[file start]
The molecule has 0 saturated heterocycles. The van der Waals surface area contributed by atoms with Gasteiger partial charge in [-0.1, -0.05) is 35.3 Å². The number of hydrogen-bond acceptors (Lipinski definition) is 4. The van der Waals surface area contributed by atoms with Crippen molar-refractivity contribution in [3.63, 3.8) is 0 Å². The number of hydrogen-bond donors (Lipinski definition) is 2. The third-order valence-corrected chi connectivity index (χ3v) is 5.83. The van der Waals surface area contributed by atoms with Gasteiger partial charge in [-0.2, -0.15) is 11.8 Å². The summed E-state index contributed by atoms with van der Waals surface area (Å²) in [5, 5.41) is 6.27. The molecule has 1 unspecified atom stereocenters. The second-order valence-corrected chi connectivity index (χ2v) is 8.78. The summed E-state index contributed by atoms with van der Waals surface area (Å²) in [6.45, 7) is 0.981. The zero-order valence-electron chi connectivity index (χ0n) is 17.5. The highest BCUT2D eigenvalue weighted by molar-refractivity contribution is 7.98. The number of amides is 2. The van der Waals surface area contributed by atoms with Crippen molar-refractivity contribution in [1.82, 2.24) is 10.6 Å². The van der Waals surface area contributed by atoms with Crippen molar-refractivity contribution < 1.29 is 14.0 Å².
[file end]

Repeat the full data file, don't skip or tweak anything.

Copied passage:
The molecule has 0 saturated heterocycles. The van der Waals surface area contributed by atoms with Gasteiger partial charge in [-0.1, -0.05) is 35.3 Å². The number of hydrogen-bond acceptors (Lipinski definition) is 4. The van der Waals surface area contributed by atoms with Crippen molar-refractivity contribution in [3.63, 3.8) is 0 Å². The number of hydrogen-bond donors (Lipinski definition) is 2. The third-order valence-corrected chi connectivity index (χ3v) is 5.83. The van der Waals surface area contributed by atoms with Gasteiger partial charge in [-0.2, -0.15) is 11.8 Å². The summed E-state index contributed by atoms with van der Waals surface area (Å²) in [5, 5.41) is 6.27. The molecule has 1 unspecified atom stereocenters. The second-order valence-corrected chi connectivity index (χ2v) is 8.78. The summed E-state index contributed by atoms with van der Waals surface area (Å²) in [6.45, 7) is 0.981. The zero-order valence-electron chi connectivity index (χ0n) is 17.5. The highest BCUT2D eigenvalue weighted by molar-refractivity contribution is 7.98. The number of amides is 2. The van der Waals surface area contributed by atoms with Crippen molar-refractivity contribution in [1.82, 2.24) is 10.6 Å². The van der Waals surface area contributed by atoms with Crippen molar-refractivity contribution < 1.29 is 14.0 Å².